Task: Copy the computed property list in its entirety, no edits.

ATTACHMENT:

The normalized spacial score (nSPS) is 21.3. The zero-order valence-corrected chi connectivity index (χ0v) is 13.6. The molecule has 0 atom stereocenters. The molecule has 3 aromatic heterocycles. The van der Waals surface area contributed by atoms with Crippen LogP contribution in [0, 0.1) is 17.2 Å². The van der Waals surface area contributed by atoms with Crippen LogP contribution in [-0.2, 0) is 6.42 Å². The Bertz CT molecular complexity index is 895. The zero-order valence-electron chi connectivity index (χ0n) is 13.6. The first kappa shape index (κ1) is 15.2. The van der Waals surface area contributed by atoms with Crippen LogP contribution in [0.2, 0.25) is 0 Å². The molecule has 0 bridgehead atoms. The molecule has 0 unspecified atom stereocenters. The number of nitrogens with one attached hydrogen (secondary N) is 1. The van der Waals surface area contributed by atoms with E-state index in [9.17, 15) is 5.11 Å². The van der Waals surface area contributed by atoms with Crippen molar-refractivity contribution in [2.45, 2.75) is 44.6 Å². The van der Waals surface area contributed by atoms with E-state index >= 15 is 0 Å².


The normalized spacial score (nSPS) is 21.3. The zero-order valence-corrected chi connectivity index (χ0v) is 13.6. The molecule has 0 atom stereocenters. The molecule has 3 aromatic heterocycles. The van der Waals surface area contributed by atoms with Crippen LogP contribution in [0, 0.1) is 17.2 Å². The van der Waals surface area contributed by atoms with Crippen LogP contribution in [-0.2, 0) is 6.42 Å². The Bertz CT molecular complexity index is 895. The zero-order valence-electron chi connectivity index (χ0n) is 13.6. The first kappa shape index (κ1) is 15.2. The van der Waals surface area contributed by atoms with Crippen LogP contribution in [0.2, 0.25) is 0 Å². The molecule has 0 bridgehead atoms. The molecule has 0 unspecified atom stereocenters. The number of nitrogens with one attached hydrogen (secondary N) is 1. The van der Waals surface area contributed by atoms with E-state index in [9.17, 15) is 5.11 Å². The van der Waals surface area contributed by atoms with Crippen molar-refractivity contribution in [2.45, 2.75) is 44.6 Å². The van der Waals surface area contributed by atoms with E-state index >= 15 is 0 Å².